One of my favorite songs has always been Holly Cole's "Cry If You Want To".
The last line of the song goes like this....
Cry if you want to, I won't tell you not to
I won't try to cheer you up, I'll just be here if you
I've been singing that song today.
At the girl's school, every student in grade 3-8 takes part in a speech contest each year. That means that each student must write a speech, prepare it, and present it to their class. The top two speeches in each class go on to the finals where the winners compete against the other finalists from their grade.
Ellie already knew last year what she wanted her speech to be about.
It was going to be about her deep love and affection for her dear beloved friend, Nikki - who she left behind in BC, with a trail of tears. You can read a little bit about Ellie's friendship with Nikki here and here.
Words can't really describe how deeply Ellie feels about Nikki.
Nikki is really a part of Ellie and who she is. In all my life, I don't think anything has touched me more than seeing Ellie say goodbye to Nikki when we moved back to Winnipeg. Immediately after, Ellie followed us into our empty house and collapsed onto the floor and then into our arms sobbing as though her heart were breaking. There are pictures of Nikki up all over our house. Ellie still talks like Nikki talked and laughs at the things she said. There have been mornings when Ellie wakes up crying and tells me she has had a dream about Nikki and it's made her miss her all over again.
So when Ellie said she wanted to write her speech about Nikki, I knew it was right.
She drew graphic organizers and planning maps of how she wanted to organize her speech to include all of the things she wanted to share about Nikki. Her likes and dislikes, her favourite foods, her love of the swings, the ways she looks and talks, and all about how Kabuki Syndrome has affected her.
When she finished writing, she was so proud. It was though this speech represented so much more than a requirement for grade 3. It was a labour of love, and it honored Nikki and her role in Ellie's life. It was perfect.
Ellie painstakingly practiced her speech. She had it memorized and perfected and said it with great joy for her classmates and teacher. A few days later she was asked to say it again for her other teacher along with 2 other students - as all three were tied for top spot. Only two could be chosen to go on to the finals and a decision had to be made. Ellie rehearsed and worked on her speech again, and said it with pride a few days ago.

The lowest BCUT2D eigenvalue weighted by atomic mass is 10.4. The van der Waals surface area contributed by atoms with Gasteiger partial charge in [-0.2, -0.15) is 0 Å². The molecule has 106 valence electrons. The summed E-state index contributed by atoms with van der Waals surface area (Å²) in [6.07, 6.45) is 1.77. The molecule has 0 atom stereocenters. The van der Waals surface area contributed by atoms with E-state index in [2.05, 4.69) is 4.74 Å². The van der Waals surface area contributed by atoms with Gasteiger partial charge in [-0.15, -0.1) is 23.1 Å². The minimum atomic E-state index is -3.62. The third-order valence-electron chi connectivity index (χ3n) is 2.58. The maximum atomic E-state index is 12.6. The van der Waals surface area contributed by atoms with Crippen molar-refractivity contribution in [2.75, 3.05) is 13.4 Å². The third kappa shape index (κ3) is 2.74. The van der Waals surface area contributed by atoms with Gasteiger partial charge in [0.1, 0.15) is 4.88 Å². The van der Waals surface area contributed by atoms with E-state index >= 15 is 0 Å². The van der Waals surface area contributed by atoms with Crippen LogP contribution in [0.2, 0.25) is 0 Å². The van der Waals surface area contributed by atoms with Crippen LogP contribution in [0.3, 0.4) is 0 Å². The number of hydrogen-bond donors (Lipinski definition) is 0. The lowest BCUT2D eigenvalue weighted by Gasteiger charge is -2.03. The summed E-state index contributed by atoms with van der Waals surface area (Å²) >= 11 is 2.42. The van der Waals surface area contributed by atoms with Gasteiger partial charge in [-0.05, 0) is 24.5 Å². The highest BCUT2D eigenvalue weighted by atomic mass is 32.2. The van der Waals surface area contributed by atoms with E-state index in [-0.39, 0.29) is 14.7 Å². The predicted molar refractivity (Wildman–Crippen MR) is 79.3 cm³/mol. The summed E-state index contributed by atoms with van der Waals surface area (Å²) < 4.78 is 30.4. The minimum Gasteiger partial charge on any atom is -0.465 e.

I knew that today was the day Ellie was going to find out which two students were going to go on to the finals from her class. In the afternoon I got an email from her dear teacher, telling me that she had just broke the hard news to Ellie that the other two students had been chosen instead of Ellie. She wanted to let me know that Ellie was terribly disappointed and had been crying. In fact, she'd been hugging and crying with Ellie but thought Ellie needed some hugs and extra love from me.
My heart sunk.
I knew how badly Ellie had wanted to present her speech in the finals. I knew how much she wanted to honor her friendship with Nikki. I knew how hard she'd worked. I knew her heart would be broken.
I drove to school early to be with Ellie and I found her waiting for me in a chair in the office. The second she saw me, she collapsed into my arms, lay her head on my shoulder and sobbed. Gigantic tears spilled from her eyes as she held on for dear life. All I could do was stand with her and hold her tight and cry with her. If you knew Ellie, you'd have cried too. When she cries heart-broken tears there is nothing sadder.
I held her there, for awhile, and we cried together. I didn't try to stop her and I didn't care.
I remember being ashamed of my tears all through my childhood.
They came easy and fast and at all the wrong times.
I hated my tears.
But now mine mixed with hers and I tried to honor them by standing in a public place, with people around and letting them fall.
We walked arm and arm to our van and I held her awhile longer in private.
She was disappointed, I knew.
But she was crying tears for more than a lost speech contest.
That speech was about far more than winning a trophy.
They were also about a hole in her heart.
Ellie's tears have been flowing on and off for the rest of the day.
At bedtime they began their silent roll down her brown cheeks, and I climbed up into her bunk bed and held her awhile longer, not saying anything but I love you.
Sometimes that's all you can say.
I'll just be here if you